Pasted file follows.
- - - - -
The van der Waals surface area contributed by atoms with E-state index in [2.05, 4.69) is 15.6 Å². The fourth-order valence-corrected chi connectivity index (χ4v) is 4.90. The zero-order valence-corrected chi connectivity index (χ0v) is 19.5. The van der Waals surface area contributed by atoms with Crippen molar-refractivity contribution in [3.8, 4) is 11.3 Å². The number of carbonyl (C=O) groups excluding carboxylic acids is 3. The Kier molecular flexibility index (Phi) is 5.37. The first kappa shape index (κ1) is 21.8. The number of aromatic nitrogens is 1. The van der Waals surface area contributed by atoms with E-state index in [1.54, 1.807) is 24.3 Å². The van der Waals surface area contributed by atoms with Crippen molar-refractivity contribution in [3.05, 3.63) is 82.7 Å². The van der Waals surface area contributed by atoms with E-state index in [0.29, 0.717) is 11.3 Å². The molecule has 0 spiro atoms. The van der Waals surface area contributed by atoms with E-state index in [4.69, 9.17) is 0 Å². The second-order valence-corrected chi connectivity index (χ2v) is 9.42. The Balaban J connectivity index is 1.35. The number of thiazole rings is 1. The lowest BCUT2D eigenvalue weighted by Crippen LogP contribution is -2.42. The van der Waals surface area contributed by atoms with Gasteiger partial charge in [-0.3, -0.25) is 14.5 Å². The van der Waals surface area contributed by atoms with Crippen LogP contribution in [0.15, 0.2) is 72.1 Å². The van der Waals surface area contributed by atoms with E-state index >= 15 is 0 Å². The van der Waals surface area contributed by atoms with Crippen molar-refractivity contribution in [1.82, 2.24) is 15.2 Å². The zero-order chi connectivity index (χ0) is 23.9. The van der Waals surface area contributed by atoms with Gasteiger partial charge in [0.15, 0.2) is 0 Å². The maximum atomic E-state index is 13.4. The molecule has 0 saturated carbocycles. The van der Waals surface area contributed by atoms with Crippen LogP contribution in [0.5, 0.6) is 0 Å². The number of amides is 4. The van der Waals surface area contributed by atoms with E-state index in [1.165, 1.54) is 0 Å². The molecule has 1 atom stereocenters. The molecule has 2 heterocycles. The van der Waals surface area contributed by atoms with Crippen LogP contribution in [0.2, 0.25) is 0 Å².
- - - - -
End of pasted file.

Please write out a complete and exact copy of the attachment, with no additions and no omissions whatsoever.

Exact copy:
The van der Waals surface area contributed by atoms with E-state index in [2.05, 4.69) is 15.6 Å². The fourth-order valence-corrected chi connectivity index (χ4v) is 4.90. The zero-order valence-corrected chi connectivity index (χ0v) is 19.5. The van der Waals surface area contributed by atoms with Crippen molar-refractivity contribution in [3.8, 4) is 11.3 Å². The number of carbonyl (C=O) groups excluding carboxylic acids is 3. The Kier molecular flexibility index (Phi) is 5.37. The first kappa shape index (κ1) is 21.8. The number of aromatic nitrogens is 1. The van der Waals surface area contributed by atoms with E-state index in [1.54, 1.807) is 24.3 Å². The van der Waals surface area contributed by atoms with Crippen molar-refractivity contribution in [3.05, 3.63) is 82.7 Å². The van der Waals surface area contributed by atoms with E-state index in [0.29, 0.717) is 11.3 Å². The molecule has 0 spiro atoms. The van der Waals surface area contributed by atoms with E-state index in [4.69, 9.17) is 0 Å². The second-order valence-corrected chi connectivity index (χ2v) is 9.42. The Balaban J connectivity index is 1.35. The number of thiazole rings is 1. The lowest BCUT2D eigenvalue weighted by Crippen LogP contribution is -2.42. The van der Waals surface area contributed by atoms with Gasteiger partial charge in [-0.3, -0.25) is 14.5 Å². The van der Waals surface area contributed by atoms with Crippen LogP contribution in [0.15, 0.2) is 72.1 Å². The van der Waals surface area contributed by atoms with E-state index >= 15 is 0 Å². The van der Waals surface area contributed by atoms with Crippen molar-refractivity contribution in [1.82, 2.24) is 15.2 Å². The zero-order chi connectivity index (χ0) is 23.9. The van der Waals surface area contributed by atoms with Gasteiger partial charge in [0.15, 0.2) is 0 Å². The maximum atomic E-state index is 13.4. The molecule has 0 saturated carbocycles. The van der Waals surface area contributed by atoms with Crippen LogP contribution in [0.5, 0.6) is 0 Å². The number of amides is 4. The van der Waals surface area contributed by atoms with E-state index in [1.165, 1.54) is 0 Å². The molecule has 1 atom stereocenters. The molecule has 2 heterocycles. The van der Waals surface area contributed by atoms with Crippen LogP contribution in [0.2, 0.25) is 0 Å².